Yuya Shibakai sometimes feels he is ploughing a lonely furrow.
The Japanese farmer produces organic lettuce, tomatoes, carrots and other vegetables for a market that has tasted nothing like the success of the sector in other advanced economies.
On his farm outside Tokyo, the 32-year-old doggedly trudges along a line of lettuces, pulling up weeds by hand.
Shibakai says it is a "daily struggle to find ways to make a profit using a system you could call inefficient, where you have to pull all the weeds out by hand."
"We need a different supply system in Japan, a sustainable structure for farmers that would also change the way our profession is seen," added Shibakai, who took over the business from his parents in 2009.
Organic farming occupied just 0.5 percent of Japan's entire arable area in 2016. The country hopes to double this by 2019, Akimi Uenaka, an official in charge of organic farming at the agriculture ministry, told AFP.
However, Uenaka admitted the development of the sector in Japan was "slow", as weeding and pest control take more time and organic farms struggle to produce a "stable" output due to technical limitations.
Shibakai is one of 12,000 organic farmers in the whole country, according to statistics from 2010, the last time the agriculture ministry collected figures from the nascent sector.
While a craze for healthy eating has fuelled lucrative sales around the world, the market for "bio" or organic food in Japan is estimated to be worth just over $1 billion.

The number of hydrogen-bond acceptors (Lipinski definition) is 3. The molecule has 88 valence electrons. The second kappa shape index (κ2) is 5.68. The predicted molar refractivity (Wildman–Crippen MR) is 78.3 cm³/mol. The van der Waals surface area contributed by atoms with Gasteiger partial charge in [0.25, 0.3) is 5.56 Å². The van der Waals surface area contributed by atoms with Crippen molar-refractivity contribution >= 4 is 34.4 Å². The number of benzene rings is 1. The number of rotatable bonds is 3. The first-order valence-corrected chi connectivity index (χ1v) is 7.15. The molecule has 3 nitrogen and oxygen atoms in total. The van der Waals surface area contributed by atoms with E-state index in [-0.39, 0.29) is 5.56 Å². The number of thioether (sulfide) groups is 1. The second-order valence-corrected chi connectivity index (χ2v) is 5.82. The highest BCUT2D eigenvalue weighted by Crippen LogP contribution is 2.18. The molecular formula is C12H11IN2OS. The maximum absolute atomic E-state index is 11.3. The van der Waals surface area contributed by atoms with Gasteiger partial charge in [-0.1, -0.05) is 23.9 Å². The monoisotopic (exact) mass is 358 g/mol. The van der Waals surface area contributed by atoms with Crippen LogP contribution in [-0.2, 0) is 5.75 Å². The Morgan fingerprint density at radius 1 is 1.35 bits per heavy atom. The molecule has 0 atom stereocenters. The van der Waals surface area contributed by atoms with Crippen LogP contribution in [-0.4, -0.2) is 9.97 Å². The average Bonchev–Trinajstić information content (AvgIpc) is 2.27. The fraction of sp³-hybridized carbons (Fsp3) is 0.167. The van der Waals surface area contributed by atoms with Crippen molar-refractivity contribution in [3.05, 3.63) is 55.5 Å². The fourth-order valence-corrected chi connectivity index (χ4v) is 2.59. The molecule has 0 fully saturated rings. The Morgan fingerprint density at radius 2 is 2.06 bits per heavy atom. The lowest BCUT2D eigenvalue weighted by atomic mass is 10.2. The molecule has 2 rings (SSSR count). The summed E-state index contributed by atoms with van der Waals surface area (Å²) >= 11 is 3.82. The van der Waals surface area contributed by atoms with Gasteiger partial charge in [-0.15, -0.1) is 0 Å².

The world's third-largest economy has a mere fraction of the global market of around $90 billion and is dwarfed by the US ($45 billion), Germany ($11 billion), France ($8 billion) and China ($7 billion).
Moreover, while even most of these mature markets are enjoying solid growth, the sector in Japan is stagnating.
One of the few players to dip a toe into the market is French organic retailer "Bio c'Bon," which has had a presence in Japan since the end of 2016 and just opened its third shop in Tokyo.
A dearth of large-scale farming means the company has to work with around 200 individual farms for its fruit and vegetables and even import other goods—for example raspberries from Mexico, as well as organic wines and cheeses from France.
One of the problems faced by shops offering organic food is a Japanese obsession with how fruit and vegetables look and are packaged.
"Especially during the week, Japanese customers tend to shop very quickly and grab pre-packaged and pre-weighed goods," said Pascal Gerbert-Gaillard, Asia director at Bio c'Bon.
"We are working to find a good balance between our brand and Japanese consumption habits," he added.
As an example, he says his staff minutely check for any tiny imperfections in their vegetables and remove them from sale. They are donated to staff members.
Gerbert-Gaillard said organic food is gradually finding a market among "Japanese aged between 30 and 40, especially mothers, and expats."
The firm has ambitious plans to grow its "minuscule offerings" by expanding to "around 30 shops in Tokyo and its suburbs before the 2020 Olympics," he said.
But well-established smaller players have already found that organic food can be slow to gain traction.
Rika Oishi founded her organic firm SuperOrganic seven years ago, hoping to capitalise on a boom in demand—especially from foreigners—for "healthy" food after the Fukushima earthquake and nuclear meltdown.
"I have noticed a bit more interest down the years from consumers and firms, but it has not yet become a way of life," she said.
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